Debit Caps: Fed Explains Transaction-Monitoring Rationale (Aug. 13, 2015)
The last lingering issue in the long-running legal dispute between merchants and the Federal Reserve Board of Governors over debit interchange fee caps took a step toward resolution this week, with the Fed detailing how it calculated a controversial aspect of the fee limit. Responding to a June 10 request from U.S. District Court Judge Richard Leon, the Fed explained its rationale for including certain transaction-monitoring costs incurred by card issuers when calculating interchange fee caps called for by the Durbin Amendment.
The clarification is the latest step on a long path through the legal system for the case of NACS vs. Board of Governors of the Federal Reserve System. In 2011, soon after the Fed set the interchange fee cap at 21 cents and five basis points per transaction, plus a 1 cent adjustment for fraud prevention, a consortium of merchant groups, including the National Association of Convenience Stores (NACS), filed a lawsuit against the agency, claiming the limit should be closer to the originally proposed 12 cents per transaction. The plaintiffs won the first round in the District Court for Washington, D.C., where Judge Leon ruled in the merchants’ favor in June 2013. However, an appellate court reversed the lower court’s decision in March 2014, with a three-judge panel ruling that the caps were appropriate. The appeals court also threw out a network-routing requirement that would have required issuers to provide merchants with up to four different routing options—two each for signature and PIN transactions. Following the Fed’s successful appeal, NACS petitioned the U.S. Supreme Court to review the case but was unsuccessful, with the high court declining to hear the case in January 2015, kicking it back down to the lower court to sort out the final issue; clarification from the Fed on the transaction-monitoring cost.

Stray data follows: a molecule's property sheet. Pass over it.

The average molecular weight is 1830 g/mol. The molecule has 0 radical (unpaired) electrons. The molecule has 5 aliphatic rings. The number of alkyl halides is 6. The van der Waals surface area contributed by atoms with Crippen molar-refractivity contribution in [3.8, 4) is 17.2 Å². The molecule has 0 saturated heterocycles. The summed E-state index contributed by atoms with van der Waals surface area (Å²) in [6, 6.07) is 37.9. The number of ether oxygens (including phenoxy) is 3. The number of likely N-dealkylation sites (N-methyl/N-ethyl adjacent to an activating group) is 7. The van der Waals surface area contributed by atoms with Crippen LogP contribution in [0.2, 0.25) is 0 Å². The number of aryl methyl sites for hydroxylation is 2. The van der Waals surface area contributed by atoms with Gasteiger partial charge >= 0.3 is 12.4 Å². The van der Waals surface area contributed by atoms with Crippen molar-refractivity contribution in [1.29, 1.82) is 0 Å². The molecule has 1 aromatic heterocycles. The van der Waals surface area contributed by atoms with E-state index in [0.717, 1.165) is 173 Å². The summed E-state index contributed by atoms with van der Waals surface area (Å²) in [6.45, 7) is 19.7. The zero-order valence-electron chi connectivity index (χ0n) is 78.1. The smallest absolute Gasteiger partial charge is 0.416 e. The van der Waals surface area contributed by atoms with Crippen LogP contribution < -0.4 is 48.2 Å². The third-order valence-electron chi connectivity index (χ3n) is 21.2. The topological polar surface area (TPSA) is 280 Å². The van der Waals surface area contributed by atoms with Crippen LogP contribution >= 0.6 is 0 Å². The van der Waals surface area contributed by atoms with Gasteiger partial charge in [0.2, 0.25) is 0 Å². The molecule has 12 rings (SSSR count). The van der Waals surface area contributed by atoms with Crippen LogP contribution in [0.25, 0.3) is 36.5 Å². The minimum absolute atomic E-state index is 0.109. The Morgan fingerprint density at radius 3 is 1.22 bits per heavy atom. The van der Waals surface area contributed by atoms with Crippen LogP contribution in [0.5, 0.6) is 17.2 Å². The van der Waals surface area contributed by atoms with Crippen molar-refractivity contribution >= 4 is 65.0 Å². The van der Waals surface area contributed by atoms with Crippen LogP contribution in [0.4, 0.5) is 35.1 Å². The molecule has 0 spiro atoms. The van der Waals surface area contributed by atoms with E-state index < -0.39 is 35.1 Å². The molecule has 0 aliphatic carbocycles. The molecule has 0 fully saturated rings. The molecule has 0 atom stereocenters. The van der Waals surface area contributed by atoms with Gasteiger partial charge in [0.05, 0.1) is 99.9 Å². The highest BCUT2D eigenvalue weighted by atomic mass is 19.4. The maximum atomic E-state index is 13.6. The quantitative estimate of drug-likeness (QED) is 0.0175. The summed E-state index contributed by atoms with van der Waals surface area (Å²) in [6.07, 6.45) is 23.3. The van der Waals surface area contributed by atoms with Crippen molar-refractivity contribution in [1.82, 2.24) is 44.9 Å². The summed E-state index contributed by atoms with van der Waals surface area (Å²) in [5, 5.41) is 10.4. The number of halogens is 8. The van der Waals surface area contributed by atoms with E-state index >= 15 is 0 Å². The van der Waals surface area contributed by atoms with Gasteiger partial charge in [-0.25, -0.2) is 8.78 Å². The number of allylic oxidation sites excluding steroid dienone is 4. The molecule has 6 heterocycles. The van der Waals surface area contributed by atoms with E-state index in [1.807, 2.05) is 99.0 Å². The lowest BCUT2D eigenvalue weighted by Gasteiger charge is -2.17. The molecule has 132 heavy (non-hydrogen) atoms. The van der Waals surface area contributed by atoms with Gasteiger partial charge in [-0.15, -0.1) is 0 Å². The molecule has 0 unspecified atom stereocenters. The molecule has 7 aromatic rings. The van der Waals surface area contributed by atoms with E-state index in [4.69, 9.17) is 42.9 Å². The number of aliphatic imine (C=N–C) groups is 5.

At issue was why the Fed deems transaction-monitoring costs appropriate to factor in when determining interchange fee caps. Under the law, costs incurred by issuers for particular transactions are allowed to be included in the calculation—but broader fraud-prevention processes are not. Transaction-monitoring processes, which include neural networks and fraud-risk scoring systems, are just as integral to a transaction as confirming a card is valid and authenticating the cardholder, the Fed said. As such, those costs can be factored into the calculation of the interchange cap, the agency argued.
“Because the statute requires the Board to consider incremental authorization costs in setting the interchange fee standard, the Board concluded that it should consider the costs of all activities that are integral to authorization, even if those costs are also incurred for the dual purpose of helping to prevent fraud,” the Fed’s clarification said.
Within 30 days of the Fed Board’s action, the judge ordered the parties to the case to submit a joint status report on how the case should proceed, according to a June NACS report.